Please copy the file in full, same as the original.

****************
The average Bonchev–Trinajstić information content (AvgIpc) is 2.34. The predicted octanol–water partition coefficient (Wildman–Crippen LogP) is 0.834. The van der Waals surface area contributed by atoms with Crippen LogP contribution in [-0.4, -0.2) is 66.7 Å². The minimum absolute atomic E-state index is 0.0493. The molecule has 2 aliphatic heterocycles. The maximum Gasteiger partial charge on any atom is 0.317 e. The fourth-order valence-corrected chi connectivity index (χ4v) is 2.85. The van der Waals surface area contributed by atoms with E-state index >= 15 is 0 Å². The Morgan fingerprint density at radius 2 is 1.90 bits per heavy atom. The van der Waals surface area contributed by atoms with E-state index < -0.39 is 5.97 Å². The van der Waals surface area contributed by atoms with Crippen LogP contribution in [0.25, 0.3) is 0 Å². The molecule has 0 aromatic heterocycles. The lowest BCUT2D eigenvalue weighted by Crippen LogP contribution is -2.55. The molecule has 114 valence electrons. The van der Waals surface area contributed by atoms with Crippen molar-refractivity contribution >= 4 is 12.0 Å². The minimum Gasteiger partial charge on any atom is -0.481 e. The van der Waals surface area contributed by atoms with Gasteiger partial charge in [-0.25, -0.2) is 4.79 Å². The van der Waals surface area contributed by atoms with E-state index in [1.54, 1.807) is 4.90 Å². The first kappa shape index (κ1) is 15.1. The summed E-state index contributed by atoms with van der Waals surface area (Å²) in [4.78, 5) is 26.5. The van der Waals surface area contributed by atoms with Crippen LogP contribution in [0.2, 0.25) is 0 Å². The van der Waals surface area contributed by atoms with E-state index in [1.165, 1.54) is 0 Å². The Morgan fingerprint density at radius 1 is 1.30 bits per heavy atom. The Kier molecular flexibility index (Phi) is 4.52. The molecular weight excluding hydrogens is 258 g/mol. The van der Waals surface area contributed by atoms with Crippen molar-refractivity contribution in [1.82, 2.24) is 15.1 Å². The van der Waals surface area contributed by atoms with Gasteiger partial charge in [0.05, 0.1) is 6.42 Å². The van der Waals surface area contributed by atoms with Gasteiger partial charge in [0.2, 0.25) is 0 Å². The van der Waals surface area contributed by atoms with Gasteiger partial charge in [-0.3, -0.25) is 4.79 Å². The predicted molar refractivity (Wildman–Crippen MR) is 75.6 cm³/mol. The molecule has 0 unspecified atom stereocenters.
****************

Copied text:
The average Bonchev–Trinajstić information content (AvgIpc) is 2.34. The predicted octanol–water partition coefficient (Wildman–Crippen LogP) is 0.834. The van der Waals surface area contributed by atoms with Crippen LogP contribution in [-0.4, -0.2) is 66.7 Å². The minimum absolute atomic E-state index is 0.0493. The molecule has 2 aliphatic heterocycles. The maximum Gasteiger partial charge on any atom is 0.317 e. The fourth-order valence-corrected chi connectivity index (χ4v) is 2.85. The van der Waals surface area contributed by atoms with E-state index >= 15 is 0 Å². The Morgan fingerprint density at radius 2 is 1.90 bits per heavy atom. The van der Waals surface area contributed by atoms with E-state index < -0.39 is 5.97 Å². The van der Waals surface area contributed by atoms with Crippen LogP contribution in [0.25, 0.3) is 0 Å². The molecule has 0 aromatic heterocycles. The lowest BCUT2D eigenvalue weighted by Crippen LogP contribution is -2.55. The molecule has 114 valence electrons. The van der Waals surface area contributed by atoms with Crippen molar-refractivity contribution >= 4 is 12.0 Å². The minimum Gasteiger partial charge on any atom is -0.481 e. The van der Waals surface area contributed by atoms with Gasteiger partial charge in [-0.25, -0.2) is 4.79 Å². The van der Waals surface area contributed by atoms with E-state index in [1.54, 1.807) is 4.90 Å². The first kappa shape index (κ1) is 15.1. The summed E-state index contributed by atoms with van der Waals surface area (Å²) in [4.78, 5) is 26.5. The van der Waals surface area contributed by atoms with Crippen LogP contribution in [0.2, 0.25) is 0 Å². The van der Waals surface area contributed by atoms with E-state index in [1.165, 1.54) is 0 Å². The Morgan fingerprint density at radius 1 is 1.30 bits per heavy atom. The Kier molecular flexibility index (Phi) is 4.52. The molecular weight excluding hydrogens is 258 g/mol. The van der Waals surface area contributed by atoms with Crippen molar-refractivity contribution in [1.82, 2.24) is 15.1 Å². The van der Waals surface area contributed by atoms with Gasteiger partial charge in [0.05, 0.1) is 6.42 Å². The van der Waals surface area contributed by atoms with Gasteiger partial charge in [0.2, 0.25) is 0 Å². The van der Waals surface area contributed by atoms with Gasteiger partial charge in [-0.3, -0.25) is 4.79 Å². The predicted molar refractivity (Wildman–Crippen MR) is 75.6 cm³/mol. The molecule has 0 unspecified atom stereocenters.